Democratic Progressive Party (DPP) Legislator Huang Wei-cher (黃偉哲) had a point when he said on Monday that if the Ministry of Foreign Affairs cannot protect Republic of China passport holders, it should not be surprised that Taiwanese prefer placing “Republic of Taiwan” stickers on their passports.
The ministry can intimidate Taiwanese over petty stickers that express the wish not to be mistaken for Chinese, but it is defenseless in helping this nation’s citizens from being sent to China by foreign governments.
That said, it is hardly the ministry’s fault that the government is so powerless when confronted by “one China” claims abroad. Even as the Kenya incident continued to unfold on Tuesday, President Ma Ying-jeou (馬英九), while urging Beijing to release the dozens of Taiwanese deported by Kenya, continued to tout the so-called “1992 consensus” at a meeting in Taipei with a director of the US-based Council on Foreign Relations.
It does not matter how many times Ma repeats the “one China, different interpretations” mantra; the “one China” framework is simply inescapable. The Ma administration owes Taiwanese an explanation on how “different interpretations” — a verbal scheme in which the more powerful side is surely to have the decisive say — distinguish Taiwan as a separate sovereign state in practice.
The Ministry of Justice on Tuesday was quick to defend Beijing’s actions, saying that it conformed with the principles of legal jurisdiction in having fraud suspects deported to China, where the people affected by the alleged crime reside.
However, what was not said was that when asked about the incident, Chinese Ministry of Foreign Affairs spokesman Lu Kang (陸慷) said that Beijing approved of Kenya upholding the “one China” principle, rather than invoking legal terms concerning extradition.
If it was all “legal” and conformed with international principles, why did Chinese officials in Kenya not make it explicit to Taiwanese representatives when they, accompanied by Kenyan police armed with submachine guns, had to use tear gas to seize the Taiwanese? Why the flagrant snubbing of the injunction issued by the Kenyan High Court banning police from deporting eight Taiwanese last week pending a hearing on Monday?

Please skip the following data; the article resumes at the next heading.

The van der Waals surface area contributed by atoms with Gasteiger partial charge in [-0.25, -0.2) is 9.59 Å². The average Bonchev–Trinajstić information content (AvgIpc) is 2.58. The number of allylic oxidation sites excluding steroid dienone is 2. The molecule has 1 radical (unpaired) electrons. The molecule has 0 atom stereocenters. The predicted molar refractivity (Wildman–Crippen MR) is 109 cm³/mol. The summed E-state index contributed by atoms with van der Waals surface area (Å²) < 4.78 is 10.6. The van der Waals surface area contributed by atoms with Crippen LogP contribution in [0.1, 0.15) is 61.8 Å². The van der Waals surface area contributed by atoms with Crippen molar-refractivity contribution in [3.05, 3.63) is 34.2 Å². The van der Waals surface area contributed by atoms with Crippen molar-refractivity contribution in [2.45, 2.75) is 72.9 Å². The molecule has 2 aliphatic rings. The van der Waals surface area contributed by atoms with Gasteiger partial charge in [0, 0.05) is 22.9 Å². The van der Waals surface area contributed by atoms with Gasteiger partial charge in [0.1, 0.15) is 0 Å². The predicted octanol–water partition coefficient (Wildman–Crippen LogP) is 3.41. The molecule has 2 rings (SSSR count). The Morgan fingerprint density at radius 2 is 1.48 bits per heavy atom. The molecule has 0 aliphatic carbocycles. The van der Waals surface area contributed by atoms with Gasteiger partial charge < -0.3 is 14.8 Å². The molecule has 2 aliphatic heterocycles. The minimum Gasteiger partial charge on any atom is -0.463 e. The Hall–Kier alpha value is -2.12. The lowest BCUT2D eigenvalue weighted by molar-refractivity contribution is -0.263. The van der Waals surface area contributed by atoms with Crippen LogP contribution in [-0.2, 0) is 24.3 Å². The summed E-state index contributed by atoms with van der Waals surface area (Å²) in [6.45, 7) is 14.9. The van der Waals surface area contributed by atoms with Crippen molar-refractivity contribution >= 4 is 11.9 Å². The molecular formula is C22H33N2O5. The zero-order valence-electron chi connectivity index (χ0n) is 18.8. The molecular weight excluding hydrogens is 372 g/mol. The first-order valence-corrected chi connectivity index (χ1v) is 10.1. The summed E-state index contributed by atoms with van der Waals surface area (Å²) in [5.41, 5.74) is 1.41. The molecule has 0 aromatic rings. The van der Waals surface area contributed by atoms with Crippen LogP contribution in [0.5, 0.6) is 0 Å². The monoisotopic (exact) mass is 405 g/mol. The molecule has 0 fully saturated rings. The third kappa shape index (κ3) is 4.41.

The Kenyan government did not specify that the case was one of extradition. A Kenyan Ministry of Interior and Coordination of National Government spokesman merely said the Taiwanese were sent away because they had entered the country “illegally, without proper documents.”
In other words, it was deportation.
It is clear that the Chinese seizure of the Taiwanese and its hindering of the government’s effort to have them sent to Taiwan borders on abduction.
If it was deportation and Beijing insisted that Taiwanese be deported to China, then it is a political crisis in which China, as Lu said, is exerting a sovereignty claim over Taiwan.
A similar thing happened in 2011, when Manila, honoring its “one China” policy, sent 14 Taiwanese fraud suspects to China for trial.
Has the Cross-Strait Joint Crime-Fighting and Judicial Mutual Assistance Agreement (海峽兩岸共同打擊犯罪及司法互助協議), signed in 2009, been amended?
And why has the Ministry of Justice taken a defensive stance when it did not even know — as revealed in yesterday’s legislative question-and-answer session — whether an extradition treaty existed between China and Kenya?
As China’s violent actions have proven the cross-strait judicial assistance agreement useless, one wonders whether the ministry has buried its head in the sand or is simply shirking its responsibility. The Kenyan crisis could not come at a more importune time for the ministry, given that Minister of Justice Luo Ying-shay (羅瑩雪) has just returned from a trip to China aimed at championing the achievements of the agreement.
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